The Texas Longhorn: Relic of the Past, Asset for the Future

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Texas A&M University Press, 1987 - History - 112 pages
This brief and entertaining history of the Texas Longhorn details the development of the first distinct American breed of beef cattle. The Spanish herds that had roamed Texas for generations, when mixed with English Longhorns brought by Anglo settlers in the early 1800s, yielded a rangy hybrid that could thrive in Texas' climate and was ideally suited to ranchers' aspirations.

Almost extinct by the turn of the century, the Texas Longhorn was preserved by the efforts of just a few people who recalled with fondness the days when the cattle had thundered on the trails. Some U.S. Forest Service officials, several ranchers, and even a folklorist--J. Frank Dobie--gathered the animals for breeding and successfully managed the small herds until they stabilized and began to increase. The Texas Longhorn Breeders Association of America was formed in 1964 to preserve and promote the breed, and a growing interest in improving health by eating leaner meat has spurred renewed interest in the lean Longhorn as more than just a nostalgic novelty.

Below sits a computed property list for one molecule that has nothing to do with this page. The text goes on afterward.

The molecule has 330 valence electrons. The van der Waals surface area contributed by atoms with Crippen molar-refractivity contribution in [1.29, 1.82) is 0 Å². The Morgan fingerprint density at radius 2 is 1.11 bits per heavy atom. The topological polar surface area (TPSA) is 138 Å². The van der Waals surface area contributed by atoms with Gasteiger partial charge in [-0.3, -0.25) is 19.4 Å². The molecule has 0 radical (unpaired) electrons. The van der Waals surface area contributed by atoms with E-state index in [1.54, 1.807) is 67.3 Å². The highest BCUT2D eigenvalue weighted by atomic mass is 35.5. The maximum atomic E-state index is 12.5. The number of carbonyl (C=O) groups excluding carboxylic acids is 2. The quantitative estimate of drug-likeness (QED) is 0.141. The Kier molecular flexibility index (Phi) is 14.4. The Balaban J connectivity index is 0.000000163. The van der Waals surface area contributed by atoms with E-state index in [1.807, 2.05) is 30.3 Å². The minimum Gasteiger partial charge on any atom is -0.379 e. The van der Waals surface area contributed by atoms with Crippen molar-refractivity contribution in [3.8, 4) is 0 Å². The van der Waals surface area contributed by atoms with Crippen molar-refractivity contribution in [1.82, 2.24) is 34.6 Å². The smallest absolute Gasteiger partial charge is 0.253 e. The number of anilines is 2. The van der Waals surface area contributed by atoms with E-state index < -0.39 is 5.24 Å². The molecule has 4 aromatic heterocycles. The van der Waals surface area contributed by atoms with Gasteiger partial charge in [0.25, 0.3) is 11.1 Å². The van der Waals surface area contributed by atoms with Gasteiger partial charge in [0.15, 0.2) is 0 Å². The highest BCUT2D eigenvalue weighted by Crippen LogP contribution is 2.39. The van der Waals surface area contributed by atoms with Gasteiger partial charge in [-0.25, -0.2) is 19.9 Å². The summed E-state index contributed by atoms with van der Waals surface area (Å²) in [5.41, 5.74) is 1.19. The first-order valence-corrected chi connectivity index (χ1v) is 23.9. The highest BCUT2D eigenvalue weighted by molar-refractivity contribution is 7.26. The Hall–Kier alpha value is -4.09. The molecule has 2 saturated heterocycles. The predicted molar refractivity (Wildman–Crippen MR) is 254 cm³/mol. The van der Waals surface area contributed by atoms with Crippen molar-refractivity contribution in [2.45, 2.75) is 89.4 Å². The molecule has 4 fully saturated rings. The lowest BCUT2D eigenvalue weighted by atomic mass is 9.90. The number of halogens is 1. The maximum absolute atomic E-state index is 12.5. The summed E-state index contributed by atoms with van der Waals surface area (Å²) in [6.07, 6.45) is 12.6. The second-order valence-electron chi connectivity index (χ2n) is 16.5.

From inside the book


Brush Longhorns in Texas
On the Open Range and Long Drive

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About the author (1987)

DON WORCESTER is the author of several books and many articles about the Old West, and of the poignant book A Visit from Father and Other Tales of the Mojave, also published by Texas A&M University Press. He is a professor emeritus of history at Texas Christian University.